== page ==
• Could this treatment affect my sex life? If so, how and for how long?

    • Could this treatment affect my ability to become pregnant or bear a child in the future? If so, should I talk with a fertility specialist before cancer treatment begins?

    • If I’m worried about managing the costs of cancer care, who can help me?

    • What support services are available to me? To my family?

    • Whom should I call for questions or problems?

    • Is there anything else I should be asking?

    Questions to ask about having surgery

    • What type of surgery will I have? Will lymph nodes be removed?

    • How long will the operation take?

    • How long will I be in the hospital?

    • Can you describe what my recovery from surgery will be like?

    • What are the possible long-term effects of having this surgery?

    • Will I have chemotherapy after the surgery?

    Questions to ask about having chemotherapy or radiation therapy

    • What type of treatment is recommended?

    • What is the goal of this treatment?

    • How long will it take to give this treatment?

    • What side effects can I expect during treatment?

    • What are the possible long-term effects of having this treatment?

    • What can be done to relieve the side effects?

    Questions to ask about planning follow-up care

    • What is the chance that the cancer will come back? Should I watch for specific signs or symptoms?

    • What long-term side effects or late effects are possible based on the cancer treatment I received?

    • What follow-up tests will I need, and how often will I need them?

    • How do I get a treatment summary and survivorship care plan to keep in my personal records?

    • Who will coordinate my follow-up care?

    • What survivorship support services are available to me? To my family?

    • How can I keep myself as healthy as possible during treatment?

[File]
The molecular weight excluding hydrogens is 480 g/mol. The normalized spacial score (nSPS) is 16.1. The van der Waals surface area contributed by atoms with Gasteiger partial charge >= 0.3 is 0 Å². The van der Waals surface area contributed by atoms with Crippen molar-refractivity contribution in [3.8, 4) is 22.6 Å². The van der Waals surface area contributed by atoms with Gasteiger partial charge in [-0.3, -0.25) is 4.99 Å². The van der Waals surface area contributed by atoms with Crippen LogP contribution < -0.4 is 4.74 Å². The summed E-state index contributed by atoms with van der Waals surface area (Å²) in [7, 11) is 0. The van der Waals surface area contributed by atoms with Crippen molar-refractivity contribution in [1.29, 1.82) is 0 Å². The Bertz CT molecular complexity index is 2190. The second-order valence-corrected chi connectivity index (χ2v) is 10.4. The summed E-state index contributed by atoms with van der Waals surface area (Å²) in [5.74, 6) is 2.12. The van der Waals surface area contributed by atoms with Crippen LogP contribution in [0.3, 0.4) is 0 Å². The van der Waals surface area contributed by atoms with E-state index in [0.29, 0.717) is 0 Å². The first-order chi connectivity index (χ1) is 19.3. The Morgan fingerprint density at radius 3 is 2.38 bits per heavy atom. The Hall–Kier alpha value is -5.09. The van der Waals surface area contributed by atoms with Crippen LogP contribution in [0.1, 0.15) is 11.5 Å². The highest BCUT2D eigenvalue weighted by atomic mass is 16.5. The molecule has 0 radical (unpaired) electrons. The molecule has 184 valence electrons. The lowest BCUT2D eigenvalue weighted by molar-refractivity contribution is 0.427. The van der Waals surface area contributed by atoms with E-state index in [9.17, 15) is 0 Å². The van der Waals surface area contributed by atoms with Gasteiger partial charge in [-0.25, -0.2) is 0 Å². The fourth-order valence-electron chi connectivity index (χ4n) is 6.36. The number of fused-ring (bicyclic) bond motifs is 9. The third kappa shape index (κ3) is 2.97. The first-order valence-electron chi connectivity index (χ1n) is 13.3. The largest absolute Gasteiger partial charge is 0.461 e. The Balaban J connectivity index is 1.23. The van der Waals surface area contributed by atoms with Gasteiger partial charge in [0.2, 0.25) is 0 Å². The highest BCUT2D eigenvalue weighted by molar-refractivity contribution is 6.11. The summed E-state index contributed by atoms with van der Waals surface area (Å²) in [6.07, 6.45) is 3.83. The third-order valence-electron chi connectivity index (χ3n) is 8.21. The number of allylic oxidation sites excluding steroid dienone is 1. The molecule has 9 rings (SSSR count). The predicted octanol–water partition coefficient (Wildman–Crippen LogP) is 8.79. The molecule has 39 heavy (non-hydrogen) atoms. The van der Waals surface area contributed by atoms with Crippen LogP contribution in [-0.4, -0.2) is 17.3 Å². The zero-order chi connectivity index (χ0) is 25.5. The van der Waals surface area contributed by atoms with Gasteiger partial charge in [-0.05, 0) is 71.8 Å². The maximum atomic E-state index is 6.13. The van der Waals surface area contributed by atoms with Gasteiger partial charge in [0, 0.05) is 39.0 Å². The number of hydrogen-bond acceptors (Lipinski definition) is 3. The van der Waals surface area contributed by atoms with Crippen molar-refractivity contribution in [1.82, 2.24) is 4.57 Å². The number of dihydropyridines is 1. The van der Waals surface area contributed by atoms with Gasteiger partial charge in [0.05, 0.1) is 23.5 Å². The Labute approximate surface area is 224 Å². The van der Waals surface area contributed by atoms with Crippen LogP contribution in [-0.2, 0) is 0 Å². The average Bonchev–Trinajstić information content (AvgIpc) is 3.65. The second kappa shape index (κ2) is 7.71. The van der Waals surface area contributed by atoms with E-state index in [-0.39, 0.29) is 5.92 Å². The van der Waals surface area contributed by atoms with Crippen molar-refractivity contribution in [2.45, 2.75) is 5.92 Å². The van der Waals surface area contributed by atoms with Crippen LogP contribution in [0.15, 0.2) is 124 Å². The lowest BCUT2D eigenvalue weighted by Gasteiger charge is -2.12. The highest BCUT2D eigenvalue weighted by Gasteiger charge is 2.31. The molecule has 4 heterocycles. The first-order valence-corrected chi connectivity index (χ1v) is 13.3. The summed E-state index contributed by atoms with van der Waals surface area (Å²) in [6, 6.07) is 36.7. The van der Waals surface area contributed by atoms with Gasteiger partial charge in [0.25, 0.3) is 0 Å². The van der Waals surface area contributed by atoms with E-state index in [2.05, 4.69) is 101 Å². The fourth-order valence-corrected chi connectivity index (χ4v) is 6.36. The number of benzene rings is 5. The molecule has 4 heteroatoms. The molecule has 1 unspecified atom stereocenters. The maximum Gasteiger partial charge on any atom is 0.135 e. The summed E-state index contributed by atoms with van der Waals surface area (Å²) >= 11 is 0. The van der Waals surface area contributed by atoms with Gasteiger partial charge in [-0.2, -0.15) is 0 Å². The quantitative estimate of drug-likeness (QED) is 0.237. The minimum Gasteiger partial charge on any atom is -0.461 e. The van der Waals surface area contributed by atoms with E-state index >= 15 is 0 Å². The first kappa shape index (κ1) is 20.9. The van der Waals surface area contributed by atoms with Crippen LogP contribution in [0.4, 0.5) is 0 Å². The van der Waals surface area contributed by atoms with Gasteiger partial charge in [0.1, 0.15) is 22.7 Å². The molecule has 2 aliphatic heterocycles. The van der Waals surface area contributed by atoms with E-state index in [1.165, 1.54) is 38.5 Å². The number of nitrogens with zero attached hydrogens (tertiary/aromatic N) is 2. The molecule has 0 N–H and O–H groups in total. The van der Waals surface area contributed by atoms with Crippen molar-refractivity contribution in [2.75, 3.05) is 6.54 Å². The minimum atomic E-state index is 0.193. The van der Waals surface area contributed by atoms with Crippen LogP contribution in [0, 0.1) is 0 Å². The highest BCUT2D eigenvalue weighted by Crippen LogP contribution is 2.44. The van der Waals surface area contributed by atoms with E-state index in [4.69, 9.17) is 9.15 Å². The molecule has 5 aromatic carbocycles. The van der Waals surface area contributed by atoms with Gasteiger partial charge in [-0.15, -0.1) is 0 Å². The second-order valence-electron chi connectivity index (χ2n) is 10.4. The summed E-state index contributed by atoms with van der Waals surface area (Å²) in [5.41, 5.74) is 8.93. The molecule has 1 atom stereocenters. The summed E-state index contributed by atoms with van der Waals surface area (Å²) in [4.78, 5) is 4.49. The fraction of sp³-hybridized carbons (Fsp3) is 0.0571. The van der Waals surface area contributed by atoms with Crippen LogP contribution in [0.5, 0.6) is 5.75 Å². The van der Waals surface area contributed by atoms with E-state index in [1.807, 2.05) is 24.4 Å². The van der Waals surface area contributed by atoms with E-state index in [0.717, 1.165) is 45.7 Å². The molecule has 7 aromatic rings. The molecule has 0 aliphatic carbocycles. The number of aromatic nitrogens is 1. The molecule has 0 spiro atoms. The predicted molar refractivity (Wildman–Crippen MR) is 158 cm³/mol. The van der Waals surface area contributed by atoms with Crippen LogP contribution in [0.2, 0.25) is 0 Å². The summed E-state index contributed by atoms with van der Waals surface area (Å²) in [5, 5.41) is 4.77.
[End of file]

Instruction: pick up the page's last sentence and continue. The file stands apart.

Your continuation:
• Why are ovarian cancer, fallopian tube cancer, and peritoneal cancer called “chronic diseases”?

    • Should other women in my family be tested regularly for this type of cancer?

    • Should other women in my family be tested for the BRCA1 or BRCA2 gene?

    The next section in this guide is Additional Resources.  It offers more website resources beyond this guide that may be helpful to you. You may use the menu to choose a different section to continue reading in this guide.  

    Ovarian, Fallopian Tube, and Peritoneal Cancer - Additional Resources

    This section has been reviewed and approved by the Cancer.Net Editorial Board, 08/2016

    ON THIS PAGE: You will find some helpful links to other areas of Cancer.Net that provide information about cancer care and treatment. This is the final page of Cancer.Net’s Guide to Ovarian Cancer, Fallopian Tube Cancer, and Peritoneal Cancer. Use the menu to go back and review other pages.

    Cancer.Net includes many other sections about the medical and emotional aspects of cancer, for the person diagnosed, their family members and friends. This website is meant to be a resource for you and your loved ones from the time of diagnosis, through treatment, and beyond.

    Beyond this guide, here are a few links to help you explore other parts of Cancer.Net:

    This is the end of the Cancer.Net’s Guide to Ovarian, Fallopian Tube, and Peritoneal Cancer. Use the menu to select another section, to continue reading this guide.